Pacquiao vs. Mayweather: Is the Constant Speculation Damaging to Boxing?
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The never-ending debate continues on boxing websites, forums and Twitter feeds. The fight has been billed as boxing’s ultimate dream match. Even if the story is about another fight, nine times out of 10 it will contain a reference to the potential super fight.
Unless Shane Mosley pulls off an upset, Manny Pacquiao will have his hand raised in victory on May 7th, 2011.
It’s likely Pacquiao will call out Mayweather once again. But will we get a positive response from "Money?" Probably not. And so the circus continues.
In the aftermath of recent fights, the victorious boxer always seems to talk about a potential fight between themselves and either Pacquiao or Mayweather. Be honest, how many times have you read about fighters like Timothy Bradley and Juan Manuel Marquez stating that their ultimate goal is to fight Pacquiao or Mayweather?
What happens if a miracle occurs and Pacquiao vs. Mayweather goes ahead? Without a doubt, it will be the biggest event in boxing for decades. But what happens when the fight is over? Are there any other mega fights which could capture the attention of the general public as much as Pacquiao vs. Mayweather?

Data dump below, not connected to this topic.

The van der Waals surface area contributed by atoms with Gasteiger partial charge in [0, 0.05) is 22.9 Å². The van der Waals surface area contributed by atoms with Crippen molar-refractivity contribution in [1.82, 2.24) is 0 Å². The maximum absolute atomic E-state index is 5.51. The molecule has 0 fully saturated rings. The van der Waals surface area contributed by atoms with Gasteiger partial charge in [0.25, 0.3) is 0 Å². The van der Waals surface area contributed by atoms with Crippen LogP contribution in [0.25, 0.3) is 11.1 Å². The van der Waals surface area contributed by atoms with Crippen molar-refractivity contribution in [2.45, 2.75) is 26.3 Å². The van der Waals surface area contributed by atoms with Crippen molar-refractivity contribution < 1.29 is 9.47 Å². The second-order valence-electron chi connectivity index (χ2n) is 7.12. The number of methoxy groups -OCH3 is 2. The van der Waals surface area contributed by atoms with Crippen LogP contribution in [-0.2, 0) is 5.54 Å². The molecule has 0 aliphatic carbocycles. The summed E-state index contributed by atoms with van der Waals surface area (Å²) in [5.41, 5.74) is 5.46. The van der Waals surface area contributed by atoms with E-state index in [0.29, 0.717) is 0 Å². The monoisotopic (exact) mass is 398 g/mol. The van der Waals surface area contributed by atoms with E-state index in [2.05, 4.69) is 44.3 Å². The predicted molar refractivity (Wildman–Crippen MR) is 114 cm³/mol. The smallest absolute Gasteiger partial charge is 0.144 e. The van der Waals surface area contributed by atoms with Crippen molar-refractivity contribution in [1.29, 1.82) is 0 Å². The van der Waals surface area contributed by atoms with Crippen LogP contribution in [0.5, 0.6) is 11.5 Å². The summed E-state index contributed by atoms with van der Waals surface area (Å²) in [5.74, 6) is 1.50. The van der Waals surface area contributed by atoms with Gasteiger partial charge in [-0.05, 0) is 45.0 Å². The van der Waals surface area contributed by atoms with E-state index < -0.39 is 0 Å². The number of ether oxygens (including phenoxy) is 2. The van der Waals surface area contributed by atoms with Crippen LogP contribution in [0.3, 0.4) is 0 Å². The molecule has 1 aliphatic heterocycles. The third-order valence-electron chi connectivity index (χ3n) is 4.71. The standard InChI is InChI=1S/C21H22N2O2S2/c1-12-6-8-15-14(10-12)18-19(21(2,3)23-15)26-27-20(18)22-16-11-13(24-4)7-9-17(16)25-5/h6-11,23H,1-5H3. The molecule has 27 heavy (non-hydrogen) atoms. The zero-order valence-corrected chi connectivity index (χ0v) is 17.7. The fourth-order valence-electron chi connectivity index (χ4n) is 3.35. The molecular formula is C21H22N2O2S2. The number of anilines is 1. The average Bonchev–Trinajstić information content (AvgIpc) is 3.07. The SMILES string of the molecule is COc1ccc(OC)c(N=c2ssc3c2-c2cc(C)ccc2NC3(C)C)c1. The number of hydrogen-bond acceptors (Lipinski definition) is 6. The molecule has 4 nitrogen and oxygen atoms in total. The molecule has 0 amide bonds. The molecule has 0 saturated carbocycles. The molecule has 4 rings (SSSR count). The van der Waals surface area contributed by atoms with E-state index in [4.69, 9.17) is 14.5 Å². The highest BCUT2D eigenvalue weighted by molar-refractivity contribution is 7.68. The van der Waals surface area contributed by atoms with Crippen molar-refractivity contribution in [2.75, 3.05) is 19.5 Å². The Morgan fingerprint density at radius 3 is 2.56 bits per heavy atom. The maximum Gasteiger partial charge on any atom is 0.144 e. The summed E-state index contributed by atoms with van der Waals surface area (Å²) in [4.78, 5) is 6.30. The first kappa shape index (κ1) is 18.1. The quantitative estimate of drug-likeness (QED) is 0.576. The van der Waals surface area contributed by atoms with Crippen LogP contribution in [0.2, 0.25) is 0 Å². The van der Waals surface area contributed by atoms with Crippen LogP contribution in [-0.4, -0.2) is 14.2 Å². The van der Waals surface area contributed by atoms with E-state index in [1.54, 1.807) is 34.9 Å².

Don’t get me wrong on this, there are many talented boxers out there. But we have yet to see a different group of fighters other than Pacquiao or Mayweather, that could really spark the enthusiasm of the casual sports fan.
With MMA fastly becoming a popular spectator sport with the casual fan, the lack of major boxing stars willing to fight each other on a regular basis is hurting the sport. Instead, we are frequently forced to endure embarrassing mismatches with champion fighters taking on journeymen.
MMA gives the fans what they want as the best fighters are constantly matched against each other. Rarely will you see MMA fighters avoid each other. Therefore, the shows are usually of a high and entertaining quality. But more importantly, the depth of fighter talent and promotion are there to ensure that the next event is just as important as the last.
The recent fight between Marcos Maidana and Erik Morales was a good advert for boxing. Not only was the feature bout a classic encounter, but the undercard was pretty good too.
This is what boxing needs, but it never gets major mainstream sports coverage. Why? Because of the saturated media coverage towards a single fight which may not happen.
Apart from the support of hardcore boxing fans, decent fights occurring every weekend are being overshadowed by the potential big fight around the corner. But after the final bell sounds in the fight, we all want to see what the next big boxing spectacle that attracts the masses will be.
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